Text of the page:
10 Questions for Peggy Phillip

by Terry L. Heaton
Peggy Phillip's blog is a unique blend of her life as a television news director and, well, her life! The news director at WMC-TV in Memphis, Peggy was quite likely the first television news person to publish a daily Weblog — certainly the first at the local level. Her archives go back nearly two years, which makes her a pioneer by most standards. Back then, she was ridiculed, vilified and criticized by colleagues and observers throughout the industry, often the curse of early innovators in any endeavor. Peggy is quick to point out that the blog is hers, not the station's, and that Peggy Phillip is the only one she needs to please.

Q — How and where did you first come across the idea of an online journal or "blog."

I saw an article in the New York Times. All the news that's fit to blog? Anyway, I was fascinated with the idea of TYPING RIGHT ON TO THE INTERNET. After the November book of 2002, late one night, with a glass of cheap white wine on one side of the keyboard and a cigarette on the other, I wrote out my thoughts and feelings about the grueling sweeps process on TV newsrooms. I included some choice barbs at the competition, but really I wrote it just for myself. It wasn't a blog yet and didn't become one for a couple of weeks. Nobody knew about it, but eventually, I did share it with one or two people, and it snowballed from there. That original blog entry has long-since been deleted, by the way. I printed it, but I'm pretty sure it will never again see the internet...

Q — Do you think the criticism you got early on was deserved, or did people just not understand what you were trying to do?

I deserved the criticism, because back then, even I didn't know what I was trying to do — and because I didn't realize the power, at first. It was fun to poke fun at the competition, in a cheerful way, of course. I heard that one station printed it out and hung in on the wall of an edit bay with "this is war" scrawled across the top of the page. So it started out as a way to get inside their heads. Just another way to be competitive.

Q — You were one of, if not the first, blogger in our business. Did you realize what was going to happen with blogging when you first began, and how do you feel about all the attention the blogosphere is getting these days?

I don't feel particularly insightful about what's going on with the blog world. I have my small list of favorites that I visit every day and a longer list that I check once or twice a week, but I'm just as fascinated by the personal blogs as I am by the professional ones. That's probably why peggyphillip.com is so bi-polar. I just can't decide which lines to stay within.

Q — What kind of reaction do you get today? Do people finally "get it?"

I don't really care if they get it. It's like TV. If you don't like it, turn it off.

Q — You don't allow comments on your blog. Any thoughts about changing that?

I know my blog could be more interactive. I just don't have the financial means to stave off the inevitable lawsuit! Nor do I have the time to check on it twice an hour so if somebody has something to say, they can email me. It's more courageous than slamming me or my opinions anonymously elsewhere, which is what usually happens. I have never avoided posting critical messages when I get them.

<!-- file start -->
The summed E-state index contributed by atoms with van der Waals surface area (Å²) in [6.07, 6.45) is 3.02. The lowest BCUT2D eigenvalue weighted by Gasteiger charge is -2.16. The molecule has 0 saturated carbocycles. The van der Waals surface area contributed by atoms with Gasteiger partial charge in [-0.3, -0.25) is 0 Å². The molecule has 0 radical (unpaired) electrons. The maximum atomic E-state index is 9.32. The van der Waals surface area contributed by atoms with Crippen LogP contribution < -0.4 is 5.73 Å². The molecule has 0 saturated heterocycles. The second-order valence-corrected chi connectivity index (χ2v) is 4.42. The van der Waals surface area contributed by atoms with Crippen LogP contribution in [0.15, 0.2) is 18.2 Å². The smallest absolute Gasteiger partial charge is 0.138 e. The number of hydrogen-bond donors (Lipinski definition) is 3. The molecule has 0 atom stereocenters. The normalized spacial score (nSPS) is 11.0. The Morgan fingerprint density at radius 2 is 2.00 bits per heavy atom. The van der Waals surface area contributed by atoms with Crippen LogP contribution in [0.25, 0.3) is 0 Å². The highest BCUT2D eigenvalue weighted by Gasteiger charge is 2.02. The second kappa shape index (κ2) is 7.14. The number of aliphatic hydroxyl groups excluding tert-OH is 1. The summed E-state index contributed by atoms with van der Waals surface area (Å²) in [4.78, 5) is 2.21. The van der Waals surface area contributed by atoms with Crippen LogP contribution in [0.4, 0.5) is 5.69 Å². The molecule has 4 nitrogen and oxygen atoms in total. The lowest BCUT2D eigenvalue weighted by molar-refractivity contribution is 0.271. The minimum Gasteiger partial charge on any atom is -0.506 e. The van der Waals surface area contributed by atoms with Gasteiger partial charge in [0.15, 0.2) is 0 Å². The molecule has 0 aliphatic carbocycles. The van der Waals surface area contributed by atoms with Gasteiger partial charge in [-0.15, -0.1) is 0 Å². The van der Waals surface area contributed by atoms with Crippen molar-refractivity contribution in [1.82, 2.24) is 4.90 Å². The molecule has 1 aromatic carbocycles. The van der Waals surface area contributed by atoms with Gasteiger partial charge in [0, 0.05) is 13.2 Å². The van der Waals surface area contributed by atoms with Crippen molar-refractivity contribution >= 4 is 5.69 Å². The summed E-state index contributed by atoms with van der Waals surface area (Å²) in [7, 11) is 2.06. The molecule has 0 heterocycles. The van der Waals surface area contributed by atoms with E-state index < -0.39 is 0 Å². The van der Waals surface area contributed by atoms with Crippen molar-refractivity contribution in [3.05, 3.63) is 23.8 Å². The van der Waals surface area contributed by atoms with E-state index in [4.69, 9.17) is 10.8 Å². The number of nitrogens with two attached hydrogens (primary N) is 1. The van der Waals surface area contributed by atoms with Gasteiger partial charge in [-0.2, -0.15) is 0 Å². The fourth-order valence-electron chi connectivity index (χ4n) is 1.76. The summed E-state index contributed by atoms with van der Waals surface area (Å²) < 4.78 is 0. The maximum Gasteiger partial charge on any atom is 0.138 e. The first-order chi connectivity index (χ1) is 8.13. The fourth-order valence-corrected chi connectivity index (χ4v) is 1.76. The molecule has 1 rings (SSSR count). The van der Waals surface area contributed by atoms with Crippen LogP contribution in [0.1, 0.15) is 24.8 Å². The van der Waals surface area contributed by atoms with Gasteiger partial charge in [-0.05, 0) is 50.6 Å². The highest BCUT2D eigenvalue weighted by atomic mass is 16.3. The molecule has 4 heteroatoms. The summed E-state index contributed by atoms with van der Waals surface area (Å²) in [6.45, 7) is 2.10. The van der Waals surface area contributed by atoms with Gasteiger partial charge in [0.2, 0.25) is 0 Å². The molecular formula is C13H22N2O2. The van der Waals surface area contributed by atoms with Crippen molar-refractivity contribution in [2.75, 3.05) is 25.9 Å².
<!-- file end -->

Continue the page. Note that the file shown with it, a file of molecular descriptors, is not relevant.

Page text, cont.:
Q — Who reads your blog (besides the people at your station)? The competition?

There are a handful of non-TV people in the community who read it. I know the competition does. I know that some agents do. Other than that, I'm blissfully unaware.

Q — Any stories you can share? And what has been the response from the general public?

The Memphis mayor's assistant reads the blog regularly. She emailed a correction (July) and I posted it as soon as I got it.

Q — What's been the corporate response to your blog? Has that changed over the years?

About six months in, I was ordered to stop. I refused. I wouldn't say my bosses backed down, but I'm very aware of how what I write could get me fired, so I'm pretty careful. (Never drink and blog)

Q — Does anybody in your shop blog other that yourself? Would you permit that?

I'm very proud to say there are four other bloggers at WMC-TV. Wally Green(www.wgreen.com), Steven Russell (www.russellsabode.com) Jason Plank (www.jasonplank.com) are photojournalists that have blogs. And Darrell Phillips (www.dnphillips.com) a reporter, has a blog. Only Darrell really asked permission but if the others had asked, I would have advised them to proceed but be cautious about certain things (like posting the WMC logo or talking specifically about personnel issues, or research or strategies). One of the photojournalists was critical of our management team on a couple of entries, but I have pretty thick skin. Now, if he started posting our research, I might have to ask him politely to stop.

Q — What advice would you give to others in the local TV news business about starting a blog?

Be prepared for the likes of "peggyphillipblows.com." It no longer exists, but somebody went to the trouble to build a spoof website that looked just like mine where for a few days, I got trashed. I thought it was clever and sometimes funny. I don't mind professional criticism.

Q — If fortune took you to another market, would you continue the blog, even if it meant without the station's permission?


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